When we talk about building relationships in education – among students, teachers, administration, parents, families, and the community – what we are really talking about is social capital. At its essence, social capital is about networks of relationships that provide value, or benefits, such as enhanced social and emotional support, mutual trust, increased knowledge, and greater access to information and resources. These social ties help to create an infrastructure where people can develop their social participation, or engagement, along with the knowledge, experience and skills necessary to successfully navigate our diverse communities, and our world.
Economically disadvantaged and immigrant families often do not have the financial, social or cultural skills and experience to navigate our education system, or to access information about school structures and policies. Families with low social capital are less likely to communicate with their child’s teachers and school. They are also less likely to know how to advocate for their child, make educational decisions on behalf of their child, and to know how they can best support their child’s learning at home that reinforces what their child is learning at school.
Not surprisingly, increasing social capital has frequently been cited in educational research and reform initiatives as a way to help narrow the achievement gap among students and schools. Because as we know, effective home-school communication that facilitates a parent’s involvement, emotional support and reinforcement of their child’s learning at home, strongly influences a child’s academic success and overall wellbeing. For at-risk children, schools that establish strong connections to health, social and community organizations, demonstrate the importance of such partnerships and relationships to a student’s educational success, behaviour and socio-emotional development. Family Resource Centres, embracing a whole-child approach, creating community schools, providing social services to poor kids in school, and establishing parent, family, and community engagement frameworks – to name just a few – are all fundamentally based upon building or increasing social capital. It’s all about relationships, and connecting students and their families with the resources, tools, and supports they need to help students achieve their academic potential.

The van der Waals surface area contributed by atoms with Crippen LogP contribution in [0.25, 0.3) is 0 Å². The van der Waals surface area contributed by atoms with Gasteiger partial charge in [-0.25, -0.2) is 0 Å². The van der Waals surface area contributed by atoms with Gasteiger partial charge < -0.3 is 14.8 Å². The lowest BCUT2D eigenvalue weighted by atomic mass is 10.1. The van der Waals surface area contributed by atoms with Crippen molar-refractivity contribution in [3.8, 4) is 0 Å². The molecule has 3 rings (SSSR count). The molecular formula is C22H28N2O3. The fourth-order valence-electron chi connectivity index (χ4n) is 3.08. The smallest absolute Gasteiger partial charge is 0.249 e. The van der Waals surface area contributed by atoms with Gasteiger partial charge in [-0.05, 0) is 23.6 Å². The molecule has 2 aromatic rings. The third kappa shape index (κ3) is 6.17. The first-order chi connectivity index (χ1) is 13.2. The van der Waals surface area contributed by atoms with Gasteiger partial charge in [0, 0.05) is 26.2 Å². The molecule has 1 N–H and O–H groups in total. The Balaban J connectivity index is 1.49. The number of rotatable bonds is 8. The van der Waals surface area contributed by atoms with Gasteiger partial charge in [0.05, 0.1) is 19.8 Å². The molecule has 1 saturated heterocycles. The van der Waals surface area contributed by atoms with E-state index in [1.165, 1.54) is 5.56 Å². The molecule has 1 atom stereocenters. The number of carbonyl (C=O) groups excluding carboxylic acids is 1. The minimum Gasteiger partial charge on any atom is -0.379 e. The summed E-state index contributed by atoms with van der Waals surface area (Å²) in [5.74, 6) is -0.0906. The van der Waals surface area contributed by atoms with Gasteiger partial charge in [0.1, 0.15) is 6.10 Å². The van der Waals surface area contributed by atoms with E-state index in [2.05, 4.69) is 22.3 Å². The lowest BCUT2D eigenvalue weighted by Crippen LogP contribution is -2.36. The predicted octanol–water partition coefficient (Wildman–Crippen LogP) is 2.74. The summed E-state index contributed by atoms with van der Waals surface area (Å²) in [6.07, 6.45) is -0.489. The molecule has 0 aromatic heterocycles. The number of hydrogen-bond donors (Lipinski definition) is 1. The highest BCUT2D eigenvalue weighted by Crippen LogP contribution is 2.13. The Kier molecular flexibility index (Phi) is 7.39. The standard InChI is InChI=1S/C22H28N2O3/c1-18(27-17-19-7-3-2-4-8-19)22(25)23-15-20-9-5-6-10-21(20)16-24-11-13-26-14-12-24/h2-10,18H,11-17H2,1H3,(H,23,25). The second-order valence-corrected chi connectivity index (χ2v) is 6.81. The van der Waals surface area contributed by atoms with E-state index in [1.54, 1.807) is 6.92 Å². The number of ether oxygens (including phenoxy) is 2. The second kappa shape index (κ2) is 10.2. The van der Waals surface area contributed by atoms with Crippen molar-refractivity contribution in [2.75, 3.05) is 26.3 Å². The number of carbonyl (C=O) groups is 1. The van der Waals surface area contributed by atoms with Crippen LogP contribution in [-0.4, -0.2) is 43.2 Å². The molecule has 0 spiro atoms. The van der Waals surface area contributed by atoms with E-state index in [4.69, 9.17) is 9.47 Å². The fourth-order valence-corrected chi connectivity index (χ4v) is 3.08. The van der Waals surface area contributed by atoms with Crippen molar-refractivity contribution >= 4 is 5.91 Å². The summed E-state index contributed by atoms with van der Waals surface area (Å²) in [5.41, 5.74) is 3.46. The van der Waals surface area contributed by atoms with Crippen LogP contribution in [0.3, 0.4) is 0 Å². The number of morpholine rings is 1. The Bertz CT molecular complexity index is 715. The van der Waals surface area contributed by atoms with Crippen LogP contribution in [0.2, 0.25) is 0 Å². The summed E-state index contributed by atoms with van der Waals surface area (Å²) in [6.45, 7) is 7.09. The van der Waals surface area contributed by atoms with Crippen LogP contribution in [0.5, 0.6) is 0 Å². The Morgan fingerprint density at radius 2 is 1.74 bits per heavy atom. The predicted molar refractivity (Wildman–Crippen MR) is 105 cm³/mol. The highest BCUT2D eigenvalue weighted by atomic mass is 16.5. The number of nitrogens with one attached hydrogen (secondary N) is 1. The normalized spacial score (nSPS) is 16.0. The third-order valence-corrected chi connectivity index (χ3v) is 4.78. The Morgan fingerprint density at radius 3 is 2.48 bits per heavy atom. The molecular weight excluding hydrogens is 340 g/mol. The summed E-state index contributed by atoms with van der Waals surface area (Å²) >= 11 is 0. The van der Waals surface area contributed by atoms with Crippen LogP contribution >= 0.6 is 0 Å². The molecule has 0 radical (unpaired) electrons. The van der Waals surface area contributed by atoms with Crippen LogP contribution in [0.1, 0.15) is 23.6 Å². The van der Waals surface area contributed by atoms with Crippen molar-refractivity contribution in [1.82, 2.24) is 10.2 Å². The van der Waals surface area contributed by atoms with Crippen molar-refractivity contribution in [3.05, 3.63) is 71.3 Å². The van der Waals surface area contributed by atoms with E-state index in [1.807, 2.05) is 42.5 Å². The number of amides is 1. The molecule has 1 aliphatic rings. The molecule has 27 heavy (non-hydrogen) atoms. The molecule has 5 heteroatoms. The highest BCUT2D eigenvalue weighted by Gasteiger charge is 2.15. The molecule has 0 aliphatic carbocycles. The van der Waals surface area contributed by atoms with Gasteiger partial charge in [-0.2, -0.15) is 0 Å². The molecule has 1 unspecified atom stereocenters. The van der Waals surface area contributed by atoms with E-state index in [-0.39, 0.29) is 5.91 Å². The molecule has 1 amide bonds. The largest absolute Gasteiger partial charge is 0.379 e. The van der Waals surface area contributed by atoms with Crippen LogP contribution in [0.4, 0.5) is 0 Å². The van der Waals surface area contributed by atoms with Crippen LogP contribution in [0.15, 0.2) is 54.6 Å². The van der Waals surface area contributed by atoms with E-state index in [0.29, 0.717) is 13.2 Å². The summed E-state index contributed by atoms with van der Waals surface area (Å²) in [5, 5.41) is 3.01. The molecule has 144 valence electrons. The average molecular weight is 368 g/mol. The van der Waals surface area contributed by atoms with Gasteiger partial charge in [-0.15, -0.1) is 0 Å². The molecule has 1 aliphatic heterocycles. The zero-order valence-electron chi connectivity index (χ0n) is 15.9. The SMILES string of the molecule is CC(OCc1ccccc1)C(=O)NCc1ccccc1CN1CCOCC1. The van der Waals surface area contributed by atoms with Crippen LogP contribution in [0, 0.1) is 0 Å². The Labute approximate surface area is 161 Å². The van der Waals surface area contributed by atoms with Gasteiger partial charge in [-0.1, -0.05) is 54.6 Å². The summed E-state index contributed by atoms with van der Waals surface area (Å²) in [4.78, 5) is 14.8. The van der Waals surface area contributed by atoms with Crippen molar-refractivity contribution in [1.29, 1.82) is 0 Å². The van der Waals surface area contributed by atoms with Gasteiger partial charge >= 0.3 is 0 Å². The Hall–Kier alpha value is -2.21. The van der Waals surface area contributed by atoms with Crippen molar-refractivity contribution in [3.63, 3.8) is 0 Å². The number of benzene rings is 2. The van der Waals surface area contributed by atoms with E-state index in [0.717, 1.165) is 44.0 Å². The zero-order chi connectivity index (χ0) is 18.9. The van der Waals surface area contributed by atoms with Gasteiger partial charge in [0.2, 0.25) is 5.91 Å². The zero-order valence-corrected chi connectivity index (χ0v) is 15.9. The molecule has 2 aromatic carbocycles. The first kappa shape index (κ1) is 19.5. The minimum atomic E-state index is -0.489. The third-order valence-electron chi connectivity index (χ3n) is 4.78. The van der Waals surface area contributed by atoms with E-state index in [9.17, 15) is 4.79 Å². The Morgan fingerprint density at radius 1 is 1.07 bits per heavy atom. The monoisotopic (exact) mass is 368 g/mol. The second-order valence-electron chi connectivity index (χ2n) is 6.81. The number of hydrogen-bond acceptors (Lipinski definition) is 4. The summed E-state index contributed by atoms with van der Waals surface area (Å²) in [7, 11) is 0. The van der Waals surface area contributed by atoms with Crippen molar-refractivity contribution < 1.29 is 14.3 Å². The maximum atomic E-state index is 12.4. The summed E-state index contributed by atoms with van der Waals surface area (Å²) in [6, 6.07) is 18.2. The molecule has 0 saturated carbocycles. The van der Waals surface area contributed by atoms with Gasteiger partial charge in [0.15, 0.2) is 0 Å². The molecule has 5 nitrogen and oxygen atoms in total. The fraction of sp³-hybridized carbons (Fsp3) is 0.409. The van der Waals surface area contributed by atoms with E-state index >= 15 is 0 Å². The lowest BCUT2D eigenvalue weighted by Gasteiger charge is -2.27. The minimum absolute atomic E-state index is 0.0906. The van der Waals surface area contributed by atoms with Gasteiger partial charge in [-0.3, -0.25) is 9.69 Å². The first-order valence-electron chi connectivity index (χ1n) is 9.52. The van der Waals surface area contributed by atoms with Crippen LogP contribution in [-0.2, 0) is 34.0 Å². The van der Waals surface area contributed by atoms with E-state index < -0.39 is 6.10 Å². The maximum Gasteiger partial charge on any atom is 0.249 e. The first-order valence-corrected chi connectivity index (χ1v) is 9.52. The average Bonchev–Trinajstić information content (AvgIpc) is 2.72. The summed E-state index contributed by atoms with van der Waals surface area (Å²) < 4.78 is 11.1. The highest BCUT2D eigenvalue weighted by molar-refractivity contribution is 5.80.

There is now emerging research and evidence to suggest that social media and online networking may contribute to the building and preservation of social capital; that is, our networks of relationships. Today, more than ever, the use of the internet is strongly related to being connected to social media sites. Over 70% of Canadian internet users are plugged into social media, with facebook and twitter being the most popular sites. In addition, mobile usage is surging, with just over 3 out of 5 social media users using Smartphones to read or post material.
“It allows me to organize people a lot faster, to check people out for things I might want them to do. It allows people to find me, or if I want to get advice from people, the fastest way is to get them through facebook or twitter. There’s a lot of convenience involved in interacting with people over social media.” ~ Aimee Morrison, Associate Professor of English Language and Literature (Digital Culture), University of Waterloo
Without a doubt, social media is revolutionizing our social participation and how we manage our relationships. And there’s a definite link between social media and social capital. Social media is a powerful resource educators can use to help build and preserve not only their students’ social capital, but that of their parents and families as well. Here are just some of the beneficial ways I think social media can increase social capital:
Social media helps overcome time and distance barriers